We’ve introduced a new tradition lately where seniors do a quick run through summary demo at the end of class of what we covered in the previous 2 hours. This Saturday it was informally recorded and makes a nice video momento of a typical class at our dojo.

Striking options in Aikido practice

morihei-ueshiba-gozo-shioda-1940-croppedStriking arts  (atemi) are an integral part of aikido practice.  It is often stated that as much as 70% of Aikido is about atemi.  Some sources suggest that this percentage should be more like 90%.

While atemi waza can be an end in itself,  it is also used in Aikido to do any or all of the following:

  • setting up a technique by taking the nage’s balance; or
  • diverting the uke’s attention;  or
  • completing a technique.

atemi o-sensei-atemiIn the below videos, Morihiro Saito Sensei (1928-2002) demonstrates some of the striking options practised by Master Morihei Ueshiba (the Founder of Aikido) in the post war period of his training. Consistent with our commitment to study the Aikido of the Founder, the demonstrated striking options form an important part of the training that we undertake at the dojo.

For ease of reference, the videos are arranged based on classification of technique.


  • Atemi waza – Irimi nage


  • Atemi waza – Kokyu nage


  • Atemi waza – Kotegeashi


  • Atemi waza – Nikyo


  • Atemi waza – Shiho nage


Have a great weekend

Ian Grant
Head Instructor
Aikido Warrior Dojo


Atemi waza – Munetsuki strikes

MunetsukiIn Aikido, strikes (atemi) are often used to set up techniques, as well as being an end in themselves.

In the below video Koretoshi Maruyama Sensei demonstrates and provides instruction on how strikes to the torso (munetsuki) are executed in Aikido Yuishinkai.

The demonstrated method of munetsuki generates its power through the lower limbs to take full advantage of what is sometimes referred to in Aikido as the vertical-horizontal plane.  In most simple terms – one sinks to move forward.

The result is that the strike is backed by the entire body of the nage rather just the activation of the muscle groups in the upper arm.  It also allows the nage’s body to naturally move off the line of an incoming direct attack and facilitates extra strike reach than would normally be expected (see below video).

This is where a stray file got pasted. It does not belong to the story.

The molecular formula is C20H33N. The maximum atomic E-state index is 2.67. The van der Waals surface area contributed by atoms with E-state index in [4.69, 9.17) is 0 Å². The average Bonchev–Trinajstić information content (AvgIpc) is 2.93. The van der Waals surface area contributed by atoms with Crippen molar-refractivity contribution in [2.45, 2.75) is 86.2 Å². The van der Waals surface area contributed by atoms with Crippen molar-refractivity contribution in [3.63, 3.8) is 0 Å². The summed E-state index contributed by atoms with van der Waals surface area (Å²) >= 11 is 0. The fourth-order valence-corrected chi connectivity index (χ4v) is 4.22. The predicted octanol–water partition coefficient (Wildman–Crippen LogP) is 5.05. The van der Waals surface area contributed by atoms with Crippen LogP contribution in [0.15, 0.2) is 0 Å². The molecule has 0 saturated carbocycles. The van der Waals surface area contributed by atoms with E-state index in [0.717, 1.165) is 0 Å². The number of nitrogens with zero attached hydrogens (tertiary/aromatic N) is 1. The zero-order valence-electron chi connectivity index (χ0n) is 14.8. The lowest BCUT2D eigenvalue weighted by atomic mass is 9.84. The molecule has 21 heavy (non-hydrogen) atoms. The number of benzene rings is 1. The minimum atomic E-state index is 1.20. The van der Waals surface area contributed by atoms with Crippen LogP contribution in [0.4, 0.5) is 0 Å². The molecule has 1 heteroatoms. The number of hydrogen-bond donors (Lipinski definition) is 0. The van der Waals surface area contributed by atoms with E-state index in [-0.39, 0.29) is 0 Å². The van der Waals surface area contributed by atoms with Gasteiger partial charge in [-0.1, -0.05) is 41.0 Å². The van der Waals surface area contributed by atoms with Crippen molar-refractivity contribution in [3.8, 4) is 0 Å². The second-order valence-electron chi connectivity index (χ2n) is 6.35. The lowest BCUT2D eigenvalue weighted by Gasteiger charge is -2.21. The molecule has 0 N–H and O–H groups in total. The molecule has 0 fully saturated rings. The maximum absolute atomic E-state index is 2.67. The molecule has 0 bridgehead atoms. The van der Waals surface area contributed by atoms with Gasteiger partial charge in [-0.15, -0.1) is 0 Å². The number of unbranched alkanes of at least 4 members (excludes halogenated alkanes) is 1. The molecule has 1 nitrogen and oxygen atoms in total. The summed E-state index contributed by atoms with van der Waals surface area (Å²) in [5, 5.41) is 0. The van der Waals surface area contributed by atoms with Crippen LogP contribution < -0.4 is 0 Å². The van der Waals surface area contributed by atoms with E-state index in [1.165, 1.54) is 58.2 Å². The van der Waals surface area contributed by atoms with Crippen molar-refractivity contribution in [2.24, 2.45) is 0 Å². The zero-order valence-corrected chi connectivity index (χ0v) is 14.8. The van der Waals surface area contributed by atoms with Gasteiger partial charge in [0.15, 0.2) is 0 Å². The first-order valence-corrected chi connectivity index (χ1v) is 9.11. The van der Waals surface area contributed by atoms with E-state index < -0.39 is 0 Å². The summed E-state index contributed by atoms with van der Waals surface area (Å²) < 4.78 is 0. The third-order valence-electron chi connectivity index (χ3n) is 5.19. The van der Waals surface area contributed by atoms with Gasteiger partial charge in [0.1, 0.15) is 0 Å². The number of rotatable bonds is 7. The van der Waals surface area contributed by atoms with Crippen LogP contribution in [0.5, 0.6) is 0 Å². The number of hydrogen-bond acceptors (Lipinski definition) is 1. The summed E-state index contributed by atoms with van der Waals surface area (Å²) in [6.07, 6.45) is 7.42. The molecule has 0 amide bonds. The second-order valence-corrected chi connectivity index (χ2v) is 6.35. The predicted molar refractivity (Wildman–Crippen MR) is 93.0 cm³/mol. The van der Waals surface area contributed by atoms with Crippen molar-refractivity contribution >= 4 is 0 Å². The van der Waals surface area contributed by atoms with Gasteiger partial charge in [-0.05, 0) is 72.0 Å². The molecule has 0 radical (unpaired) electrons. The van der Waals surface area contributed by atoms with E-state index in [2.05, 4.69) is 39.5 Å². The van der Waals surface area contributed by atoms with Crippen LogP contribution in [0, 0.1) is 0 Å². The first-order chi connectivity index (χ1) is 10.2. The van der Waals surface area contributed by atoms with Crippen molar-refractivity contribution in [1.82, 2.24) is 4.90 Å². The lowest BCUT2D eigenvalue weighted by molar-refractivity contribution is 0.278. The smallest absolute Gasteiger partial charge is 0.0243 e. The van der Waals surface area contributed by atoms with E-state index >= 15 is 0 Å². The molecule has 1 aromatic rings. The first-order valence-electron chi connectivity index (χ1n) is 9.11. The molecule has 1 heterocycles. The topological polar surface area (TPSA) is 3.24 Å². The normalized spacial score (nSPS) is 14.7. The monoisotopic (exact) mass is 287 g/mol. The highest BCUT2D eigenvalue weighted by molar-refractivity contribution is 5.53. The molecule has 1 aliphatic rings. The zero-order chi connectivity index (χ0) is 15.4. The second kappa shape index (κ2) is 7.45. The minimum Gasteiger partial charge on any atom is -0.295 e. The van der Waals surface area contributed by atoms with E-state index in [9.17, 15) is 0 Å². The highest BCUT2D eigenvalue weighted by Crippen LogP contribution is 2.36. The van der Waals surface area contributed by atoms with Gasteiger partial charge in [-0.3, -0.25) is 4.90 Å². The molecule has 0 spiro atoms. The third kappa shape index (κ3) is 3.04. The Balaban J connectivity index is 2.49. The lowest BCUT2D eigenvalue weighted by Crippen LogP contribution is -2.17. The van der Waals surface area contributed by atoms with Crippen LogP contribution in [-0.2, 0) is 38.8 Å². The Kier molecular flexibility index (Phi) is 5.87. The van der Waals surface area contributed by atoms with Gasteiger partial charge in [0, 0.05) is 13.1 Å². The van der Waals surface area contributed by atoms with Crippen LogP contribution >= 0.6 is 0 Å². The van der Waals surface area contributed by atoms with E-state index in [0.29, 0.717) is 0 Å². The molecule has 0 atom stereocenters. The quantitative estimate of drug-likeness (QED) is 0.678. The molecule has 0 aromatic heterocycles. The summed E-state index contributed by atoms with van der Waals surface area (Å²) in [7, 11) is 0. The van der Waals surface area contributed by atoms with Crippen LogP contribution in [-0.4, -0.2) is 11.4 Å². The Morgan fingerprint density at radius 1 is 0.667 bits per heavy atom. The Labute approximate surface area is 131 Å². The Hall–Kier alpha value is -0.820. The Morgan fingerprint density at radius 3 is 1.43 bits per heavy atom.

For further videos and discussion of atemi waza in Aikido training on this site see – Atemi arts (striking)

Have a great week.

Ian Grant
Dojo Cho
Aikido Warrior Dojo




Atemi waza – Centreline strikes and shomenuchi

atemiDirect strikes to the forehead (shomenuchi) are a common form of striking technique (atemi) in Aikido practice.  However, while there are a variety of effective ways to deal with these types of attacks, none include “blocking” the attack with the same attack.

Blocking a shomenuchi with a shomenuchi places the nage in a shomenuchi-ikkyo-2significantly disadvantaged position as it is very difficult to break the uke’s balance (kuzushi) at first contact. This is due to the fact that the uke started their strike first and in all probability is going to be in the best strategic position (see photo to left). This is particularly so if they are centred, have the size advantage or  armed with a weapon.

atemi shomen 2 (2)An alternate (albeit not the only) option to address a shomenuchi is to enter and strike the centreline of the uke‘s undefended torso (see photo to left).  Key aspects of this option are explored in the below video featuring Peter Kelly Sensei, Chief Instructor of Aikido Yuishinkai Australia.



OsenseiNotably, in O’sensei’s text Budo (1936) there are numerous examples where O’sensei essentially initiates a strike to cause the uke to defend themselves by using shomenuchi.  This however is a ruse to set up O’Sensei’s true objective which is to strike the uke‘s centre line as the precursor to executing a technique.  Examples where this tactic is used include shomenuchi irimi nage, shomenuchi ikkyo (illustrated in photo above) shomenuchi kotegeashi and katadori menuchi techniques.

Have a great week, particularly those travelling to this year’s annual Aikido Yuishinkai seminar with Maruyama Sensei in Hobart (25-29 November 2015).

Ian Grant
Head Instructor
Aikido Warrior Dojo, Brisbane


Atemi waza – Bokken tori shomenuchi

Bokken 2Striking techniques (atemi waza) are an integral part of aikido practice.  While atemi is typically used in modern Aikido as a means to set up a throwing technique, it may also be used as method of ending a confrontation on its own.

In the below video Master Koretoshi Maruyama, Founder of Aikido Yuishinkai, provides instruction on how to use atemi  as a sole response to addressing a downward  direct strike to the  forehead (shomenuchi) where the attacker is armed with a wooden sword (bokken).

The video was recorded in 2005 at Byron Bay, Australia.


Have a great week.

Ian Grant
Head Instructor
Aikido Warrior Dojo, Brisbane